Agnes Velasquez remembers the last words her teen daughter said before Covid-19 severely attacked her respiratory system.
“She told me that she loved me,” said Velasquez, who rushed her daughter to the hospital.
Velasquez spoke with CNN on a video call from the ICU room at Broward Health Medical Center where her 15-year-old daughter, Paulina, has been battling Covid-19 for about 10 days.
“She can hear me,” Velasquez said.
Velasquez showed her daughter up close, her hair combed in a ponytail and her eyes shut. A ventilator tube covers a portion of her face.
Velasquez said she tells her daughter every day to, “Fight for your life.”
As this mom prays for a miracle, in English and Polish, over her daughter’s body, she said she has a message for the public, and especially for Florida Gov. Ron DeSantis.
“The governor should encourage people to take vaccines, to wear masks, to apply the (Covid) guidelines,” Velasquez said.
DeSantis doubled down against mask mandates Tuesday, after the US Centers for Disease Control and Prevention updated its guidance recommending children wear masks indoors regardless of vaccination status.
“Parents know what’s best for their children; therefore, parents in Florida are empowered to make their own choices with regards to masking,” DeSantis’ spokesperson Christina Pushaw said Tuesday. “Fortunately, the data indicate that Covid is not a serious risk to healthy children, which is why schools in most countries were among the first institutions to reopen.”
However, CDC officials say data demonstrates that children remain at risk for Covid-19.
“If you look at the mortality rate of Covid, just this past year for children, it’s more than twice the mortality rate we see in influenza in a given year,” said CDC Director Dr. Rochelle Walensky on CNN’s “New Day” Wednesday.
The number of Covid-19 cases in children and teens is trending upwards, according to the American Academy of Pediatrics. The group reported more than 38,600 cases in children from July 15 to 22, more than triple what was being reported at the end of June.
In Florida, which accounted for 20 percent of the nation’s new cases earlier this month, the positivity rate has jumped to 15.1 percent, according to state data.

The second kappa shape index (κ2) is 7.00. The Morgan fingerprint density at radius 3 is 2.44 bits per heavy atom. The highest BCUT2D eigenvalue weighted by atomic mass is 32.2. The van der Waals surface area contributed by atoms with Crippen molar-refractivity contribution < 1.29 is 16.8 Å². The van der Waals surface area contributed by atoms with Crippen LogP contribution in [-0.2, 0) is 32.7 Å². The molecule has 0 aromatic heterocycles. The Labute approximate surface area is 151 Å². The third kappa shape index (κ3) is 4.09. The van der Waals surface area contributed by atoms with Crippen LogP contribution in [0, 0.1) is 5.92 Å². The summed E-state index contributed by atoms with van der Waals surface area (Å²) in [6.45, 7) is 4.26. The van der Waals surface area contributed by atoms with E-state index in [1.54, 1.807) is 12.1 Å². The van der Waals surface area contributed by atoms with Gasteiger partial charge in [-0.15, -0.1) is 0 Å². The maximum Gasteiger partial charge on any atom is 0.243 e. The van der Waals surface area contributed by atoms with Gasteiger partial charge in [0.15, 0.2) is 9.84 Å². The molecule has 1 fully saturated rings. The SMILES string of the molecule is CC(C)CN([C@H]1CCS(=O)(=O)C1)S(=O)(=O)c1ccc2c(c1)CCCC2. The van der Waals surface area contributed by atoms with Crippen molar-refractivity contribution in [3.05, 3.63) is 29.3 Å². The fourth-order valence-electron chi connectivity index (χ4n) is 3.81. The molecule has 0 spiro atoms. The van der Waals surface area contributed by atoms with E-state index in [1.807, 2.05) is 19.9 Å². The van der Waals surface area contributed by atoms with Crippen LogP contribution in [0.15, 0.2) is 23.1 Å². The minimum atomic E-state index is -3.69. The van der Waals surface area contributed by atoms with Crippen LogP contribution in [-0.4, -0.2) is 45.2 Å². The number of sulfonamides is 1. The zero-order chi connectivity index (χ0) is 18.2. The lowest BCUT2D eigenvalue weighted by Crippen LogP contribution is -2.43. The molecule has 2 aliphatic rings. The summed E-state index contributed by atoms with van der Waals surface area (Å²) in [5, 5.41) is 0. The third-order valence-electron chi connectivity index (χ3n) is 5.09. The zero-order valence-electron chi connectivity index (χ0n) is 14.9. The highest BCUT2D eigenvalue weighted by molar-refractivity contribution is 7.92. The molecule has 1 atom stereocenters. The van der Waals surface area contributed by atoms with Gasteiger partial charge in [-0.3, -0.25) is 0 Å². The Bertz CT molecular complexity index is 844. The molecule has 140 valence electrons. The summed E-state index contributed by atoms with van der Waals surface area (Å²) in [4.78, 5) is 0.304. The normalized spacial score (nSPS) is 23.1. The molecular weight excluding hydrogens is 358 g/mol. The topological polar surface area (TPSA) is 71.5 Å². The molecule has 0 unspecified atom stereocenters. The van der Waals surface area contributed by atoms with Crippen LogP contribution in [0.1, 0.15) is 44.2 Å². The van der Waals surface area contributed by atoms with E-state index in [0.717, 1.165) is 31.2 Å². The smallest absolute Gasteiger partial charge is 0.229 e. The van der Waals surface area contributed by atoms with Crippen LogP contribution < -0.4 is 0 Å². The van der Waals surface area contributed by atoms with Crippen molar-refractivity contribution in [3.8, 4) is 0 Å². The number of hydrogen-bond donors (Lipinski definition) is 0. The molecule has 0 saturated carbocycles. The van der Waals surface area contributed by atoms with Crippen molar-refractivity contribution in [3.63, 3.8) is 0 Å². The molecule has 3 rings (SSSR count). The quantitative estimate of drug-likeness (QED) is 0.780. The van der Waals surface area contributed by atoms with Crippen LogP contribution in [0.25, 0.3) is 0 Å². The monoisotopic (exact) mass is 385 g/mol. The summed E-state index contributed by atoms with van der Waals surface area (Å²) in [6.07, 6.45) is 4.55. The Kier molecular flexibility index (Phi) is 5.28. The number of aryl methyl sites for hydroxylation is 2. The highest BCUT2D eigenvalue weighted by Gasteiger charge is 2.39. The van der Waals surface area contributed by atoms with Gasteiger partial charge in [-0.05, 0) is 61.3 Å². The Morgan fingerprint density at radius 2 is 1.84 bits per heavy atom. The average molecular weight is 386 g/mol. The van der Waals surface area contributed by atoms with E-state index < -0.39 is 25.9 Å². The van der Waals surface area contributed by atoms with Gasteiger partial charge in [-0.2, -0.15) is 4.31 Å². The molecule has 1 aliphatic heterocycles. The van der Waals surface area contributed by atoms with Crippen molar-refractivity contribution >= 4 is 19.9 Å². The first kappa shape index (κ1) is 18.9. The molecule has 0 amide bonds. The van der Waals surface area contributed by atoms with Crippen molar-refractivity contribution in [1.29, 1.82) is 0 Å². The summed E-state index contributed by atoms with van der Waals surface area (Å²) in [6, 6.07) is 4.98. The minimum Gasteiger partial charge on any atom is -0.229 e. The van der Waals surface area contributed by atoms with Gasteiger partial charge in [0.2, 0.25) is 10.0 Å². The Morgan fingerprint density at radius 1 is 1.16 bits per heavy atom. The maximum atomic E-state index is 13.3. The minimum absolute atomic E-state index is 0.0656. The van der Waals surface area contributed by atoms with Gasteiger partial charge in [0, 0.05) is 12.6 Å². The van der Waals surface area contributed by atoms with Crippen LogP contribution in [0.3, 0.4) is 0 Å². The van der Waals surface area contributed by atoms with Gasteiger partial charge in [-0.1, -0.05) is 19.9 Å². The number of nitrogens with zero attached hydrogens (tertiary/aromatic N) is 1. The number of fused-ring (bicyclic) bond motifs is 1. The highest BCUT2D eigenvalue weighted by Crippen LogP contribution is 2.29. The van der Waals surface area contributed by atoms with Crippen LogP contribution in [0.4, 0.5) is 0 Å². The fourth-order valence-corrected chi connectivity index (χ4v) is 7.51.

Dr. Aileen Marty, an infectious disease expert at Florida International University who advises Miami-Dade County leaders on the pandemic, said she is not surprised the virus has reared its head again in her state and across the country.
“In every case, we keep jumping the gun and behaving as if the pandemic’s over because case numbers are going down. And that allows the virus to once again, take the upper hand,” Marty said.
Marty’s advice? Get vaccinated and wear masks, even for those already fully vaccinated.
Velasquez said her daughter, who was healthy, had not been vaccinated before Covid-19 attacked her body. She panned the camera to the machines showing her daughter’s heart rate and oxygen levels. Then, she said that when her daughter started feeling ill and couldn’t breathe, the teen called on her mother asking for help.
Velasquez said she rushed to her daughter’s aid without a mask, not thinking the deadly virus had already crept into her home. Days later, the worried mother tested positive despite being vaccinated against the virus.
“I most likely got it from her,” said Velasquez, who only suffered minor symptoms.
And while she said she doesn’t know where Paulina contracted the deadly virus, she said it might have been at school or church.
As Paulina’s symptoms became more severe, her mother said the teen worried about her brothers. “She wanted her brothers to get vaccinated,” Velasquez said.
The worried mother said her sons are in the process of getting vaccinated. Velasquez is helping coordinate their vaccines from her daughter’s ICU room, where she now spends every hour of the day since her daughter Paulina fell ill.
Velasquez panned the camera to show the couch where she sleeps and the food tray where she set up a computer workstation.
“I came with my daughter and I’m not going anywhere,” Velasquez said.
Correction: An earlier version of this story had the wrong name for Dr. Aileen Marty’s university. Marty is an infectious disease expert at Florida International University.